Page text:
Five fraudsters sentenced to more than 43 years in prison for their part in a fake eco-investment scheme have been ordered to repay £20m to HMRC.
The men targeted wealthy investors looking for a tax break in a £107.9m fraud which HM Revenue & Customs claimed was one of the biggest such frauds seen in the UK.
Michael Richards, 57, and Jonathan Anwyl, 46, both of East Sussex, Dubai-based Robert Gold, 51, Rodney Whiston-Dew, 68, from London, and Evdoros Chrysanthos Demetriou, 80, from Oxford, were sentenced to more than 43 years in November 2017.
At the Old Bailey and Southwark Crown Court in October and December this year the fraudsters were ordered to pay a combined amount of £20m or face a further 39 years in prison.
HMRC said if it discovers any further assets belonging to the men in the future, they too could be confiscated to reimburse the money gained from the fraud.
The taxman expects the men may have to cash in pensions and sell properties in both the UK and Dubai to settle the tax bills.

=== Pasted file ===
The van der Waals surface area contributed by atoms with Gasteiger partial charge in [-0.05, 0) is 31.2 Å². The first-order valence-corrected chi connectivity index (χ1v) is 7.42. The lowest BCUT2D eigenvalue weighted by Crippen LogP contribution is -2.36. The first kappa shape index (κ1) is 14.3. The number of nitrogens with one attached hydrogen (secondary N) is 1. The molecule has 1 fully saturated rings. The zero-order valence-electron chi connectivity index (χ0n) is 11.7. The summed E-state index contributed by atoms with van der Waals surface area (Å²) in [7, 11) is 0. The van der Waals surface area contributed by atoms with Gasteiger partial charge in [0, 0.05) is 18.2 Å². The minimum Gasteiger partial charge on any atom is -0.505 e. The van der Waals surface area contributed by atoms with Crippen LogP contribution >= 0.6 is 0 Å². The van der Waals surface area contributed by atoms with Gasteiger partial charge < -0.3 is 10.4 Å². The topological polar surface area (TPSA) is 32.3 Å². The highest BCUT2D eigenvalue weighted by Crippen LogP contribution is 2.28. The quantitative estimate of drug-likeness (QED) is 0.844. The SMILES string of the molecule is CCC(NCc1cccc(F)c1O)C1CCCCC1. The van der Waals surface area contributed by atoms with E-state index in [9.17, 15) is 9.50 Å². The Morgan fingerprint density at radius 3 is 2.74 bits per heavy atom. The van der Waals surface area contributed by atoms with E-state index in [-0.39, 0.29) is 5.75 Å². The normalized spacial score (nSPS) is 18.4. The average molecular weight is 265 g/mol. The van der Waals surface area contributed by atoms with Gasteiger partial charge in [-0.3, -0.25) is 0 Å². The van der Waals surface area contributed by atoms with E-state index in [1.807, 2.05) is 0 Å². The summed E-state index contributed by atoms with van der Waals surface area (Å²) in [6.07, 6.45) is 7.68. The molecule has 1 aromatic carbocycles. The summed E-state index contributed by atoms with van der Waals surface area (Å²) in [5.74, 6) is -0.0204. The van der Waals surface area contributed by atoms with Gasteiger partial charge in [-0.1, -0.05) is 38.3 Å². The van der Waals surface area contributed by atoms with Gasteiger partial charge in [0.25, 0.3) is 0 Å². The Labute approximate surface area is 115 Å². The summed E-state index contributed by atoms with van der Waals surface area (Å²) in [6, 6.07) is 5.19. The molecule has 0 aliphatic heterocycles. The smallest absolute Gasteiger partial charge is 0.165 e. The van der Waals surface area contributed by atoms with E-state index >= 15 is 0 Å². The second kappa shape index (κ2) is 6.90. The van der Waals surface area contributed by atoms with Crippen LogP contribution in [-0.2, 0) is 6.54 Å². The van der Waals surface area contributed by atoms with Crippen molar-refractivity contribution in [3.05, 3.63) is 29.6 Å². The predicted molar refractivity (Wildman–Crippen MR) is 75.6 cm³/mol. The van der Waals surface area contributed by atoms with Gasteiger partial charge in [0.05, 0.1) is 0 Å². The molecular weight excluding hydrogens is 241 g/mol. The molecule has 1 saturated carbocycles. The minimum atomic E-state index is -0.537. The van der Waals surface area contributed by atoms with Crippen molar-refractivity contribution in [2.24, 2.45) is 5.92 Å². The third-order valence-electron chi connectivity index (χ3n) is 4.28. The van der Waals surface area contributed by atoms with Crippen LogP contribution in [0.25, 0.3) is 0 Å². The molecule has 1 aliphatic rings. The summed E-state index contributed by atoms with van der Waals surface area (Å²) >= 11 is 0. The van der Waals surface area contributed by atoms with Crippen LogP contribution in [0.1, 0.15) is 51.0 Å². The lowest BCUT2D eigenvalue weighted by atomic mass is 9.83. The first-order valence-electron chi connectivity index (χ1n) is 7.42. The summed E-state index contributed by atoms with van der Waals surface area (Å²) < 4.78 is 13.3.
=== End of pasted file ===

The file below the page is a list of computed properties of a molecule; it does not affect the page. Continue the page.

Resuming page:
HMRC found the fraudsters lured wealthy individuals to invest in carbon emission reduction certificates, designed to help countries hit environmental emissions targets set by the United Nations.
But in reality the funds were used to purchase properties in the UK and Dubai, none of which were declared to the taxman.
Martin Lynagh, assistant director of the fraud investigation service at HMRC, said: "This was a carefully-planned and complex attack on the tax system and now the men have to pay up or spend even more time in prison, and still owe the money.
"Our actions don’t stop once someone is convicted, we will look to reclaim the stolen money, cash that should be funding vital public services in the UK."
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